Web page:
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The Allure of Couture

Yes, often it's bizarre and over the top. But it's also glamorous and flashy--and that's the point. A TV special will show how the get-ups draw customers to designers' moneymakers, such as handbags and jewelry.

July 23, 1998|MIMI AVINS | TIMES FASHION WRITER

Parisian haute couture is the last bastion of a world that tries to deny that famous historical episode known as the Industrial Revolution. There is either charm or folly in that position, depending which side of the hand-embroidered, made-to-order gown you're standing on.

Until recently, the significance and future of couture, which ended five days of fall-winter shows in Paris on Wednesday, was debated among the small number of people in fashion and related businesses. As with any subculture, their affairs would ordinarily be little noted nor long remembered by the rest of the world, which tends to be more concerned with presidential peccadilloes and strategies for surviving post-"Seinfeld" ennui than with slinky bias-cut gowns worn with pearl chokers.

To the extent that fashion is a spectator sport, however, the fortunes of its major players hold the same curious fascination as celebrity romances for a select audience of voyeurs. A two-hour show to be broadcast on ABC-TV tonight will, for the first time, expose the couture to a mass television audience.

Donatella Versace's first couture collection since her brother Gianni's death and the debut of the newly appointed Yves Saint Laurent designer, American Alber Elbaz, will be among the highlights. Couture shows normally range from the sublime to the excessive. With Anastasia lost in the Amazon as inspiration at Givenchy and a Henry-VIII-meets-the-Plains-Indians theme at Dior, it's a good bet this season's crop won't disappoint the TV audience.

L.A. sports producer Terry Jastrow, a multiple Emmy winner who has produced or directed the Super Bowl as well as six Olympic opening and closing ceremonies, saw the French haute couture shows as an opportunity to present "event television for women."

Jastrow rightly sees the fashion shows as great theater.

"This isn't about buying this stuff," he said. "Less than 1% of my audience is a customer for these clothes. It's about the romance and glamour of it all."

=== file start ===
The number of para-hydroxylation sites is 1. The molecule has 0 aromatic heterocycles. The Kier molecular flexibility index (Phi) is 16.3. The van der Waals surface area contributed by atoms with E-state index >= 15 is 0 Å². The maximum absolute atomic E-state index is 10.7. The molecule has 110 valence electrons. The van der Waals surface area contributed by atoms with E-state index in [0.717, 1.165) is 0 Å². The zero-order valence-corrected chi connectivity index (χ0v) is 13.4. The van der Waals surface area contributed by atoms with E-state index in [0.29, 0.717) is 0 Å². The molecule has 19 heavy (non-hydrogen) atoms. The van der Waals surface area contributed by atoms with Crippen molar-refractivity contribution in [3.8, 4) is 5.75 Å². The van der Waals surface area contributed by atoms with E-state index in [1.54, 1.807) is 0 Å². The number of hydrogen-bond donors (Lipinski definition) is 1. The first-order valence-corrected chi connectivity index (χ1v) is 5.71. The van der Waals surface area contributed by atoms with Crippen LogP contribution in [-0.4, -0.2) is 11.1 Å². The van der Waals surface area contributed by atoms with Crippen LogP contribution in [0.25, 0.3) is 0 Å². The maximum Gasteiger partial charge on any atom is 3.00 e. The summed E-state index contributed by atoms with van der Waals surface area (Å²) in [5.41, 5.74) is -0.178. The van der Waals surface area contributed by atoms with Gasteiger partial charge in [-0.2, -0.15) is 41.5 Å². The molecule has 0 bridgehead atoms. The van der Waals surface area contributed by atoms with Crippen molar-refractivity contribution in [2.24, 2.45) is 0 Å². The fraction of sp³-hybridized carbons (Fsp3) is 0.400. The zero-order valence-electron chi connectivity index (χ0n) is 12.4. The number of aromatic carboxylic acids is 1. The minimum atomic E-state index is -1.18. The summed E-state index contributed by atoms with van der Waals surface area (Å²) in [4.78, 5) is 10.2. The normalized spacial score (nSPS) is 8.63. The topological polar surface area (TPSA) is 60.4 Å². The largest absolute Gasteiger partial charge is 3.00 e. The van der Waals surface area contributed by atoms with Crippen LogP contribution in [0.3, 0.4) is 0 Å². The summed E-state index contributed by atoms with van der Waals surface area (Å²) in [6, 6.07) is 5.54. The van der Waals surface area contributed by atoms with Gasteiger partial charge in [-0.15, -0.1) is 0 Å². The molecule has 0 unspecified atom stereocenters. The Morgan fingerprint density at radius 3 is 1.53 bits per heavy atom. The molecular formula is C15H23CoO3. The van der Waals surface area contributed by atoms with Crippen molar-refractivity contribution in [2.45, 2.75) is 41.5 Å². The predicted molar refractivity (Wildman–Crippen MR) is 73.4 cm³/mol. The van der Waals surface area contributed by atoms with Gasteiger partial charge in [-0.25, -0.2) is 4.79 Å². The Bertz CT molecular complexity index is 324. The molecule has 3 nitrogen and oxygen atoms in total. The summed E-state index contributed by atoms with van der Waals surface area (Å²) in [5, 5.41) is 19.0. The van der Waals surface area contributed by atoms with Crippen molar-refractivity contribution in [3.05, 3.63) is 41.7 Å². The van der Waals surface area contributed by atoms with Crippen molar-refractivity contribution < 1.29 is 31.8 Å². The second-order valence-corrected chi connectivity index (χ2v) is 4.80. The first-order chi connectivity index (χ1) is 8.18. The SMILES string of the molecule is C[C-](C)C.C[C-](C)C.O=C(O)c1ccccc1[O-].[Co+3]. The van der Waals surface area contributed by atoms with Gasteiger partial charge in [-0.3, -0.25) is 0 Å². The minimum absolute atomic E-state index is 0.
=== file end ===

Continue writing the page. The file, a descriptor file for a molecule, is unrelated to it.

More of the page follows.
Jastrow brought four crews to Paris to cover 21 collections and film profiles of designers and other backstage players for "The World Fashion Premiere From Paris," airing at 9 p.m. Background stories, including some segments intended to play like lively history lessons or travelogues, could help put the couture in perspective. That challenge is the key to the risk his program faces, because if viewers don't understand that couture is about much more than clothes and, in fact, has very little to do with what most women wear, they might be alienated rather than intrigued. What is presented in most couture shows bears so little resemblance to normal clothes that if the parades of eccentric outfits worn by models adorned with bizarre makeup and outlandish hairdos aren't put into context, the fingers that operate millions of remote controls might start to itch.

The program wasn't available for advance viewing because it will be delivered to the network by satellite from Paris only hours before airing. Since the shows began Saturday, Jastrow and his team have been shooting the collections during the day and editing at night.

Although millions will be able to see more of rites of Paris than ever, couture actually has a limited reach--evidence either of its importance or its irrelevance. Throughout the world, there are only 2,000 to 3,000 couture customers, so if desirability exists in direct proportion to exclusivity, it scores on that count.

Who buys it? The idle rich, the working rich, the noisy rich and the quiet, anonymous rich. Among the crowd of international press and store fashion directors, one might spot Princess Alexandra of Greece, Princess Firyal of Jordan, a baron here, a countess there, rubbing shoulders with American business tycoons like Warnaco's Linda Wachner. Celebs sometimes attend but rarely buy. Yet their presence is important to couture's image, signifying the interest of young, glamorous women, and dispelling the idea that couture customers are dinosaurs. The notion that famous faces in the front row might purchase couture gave one designer's representative a good laugh.

"Celebrities buy? You must be kidding," she said.

*

Anyone who wants to attend the shows can request an invitation. The process of actually getting one is similar to gaining membership in a country club: It helps to have a sponsor. Saks Fifth Avenue and Neiman Marcus, who have strong relationships with designers based on their purchase of ready-to-wear collections, will often act as liaison for valued customers. A good client in a designer's New York or Los Angeles ready-to-wear boutique would have no trouble securing an invite.

Of the 50 or more outfits in a show, only some will be sold. Elaborate evening gowns are usually ordered by one customer, if at all.

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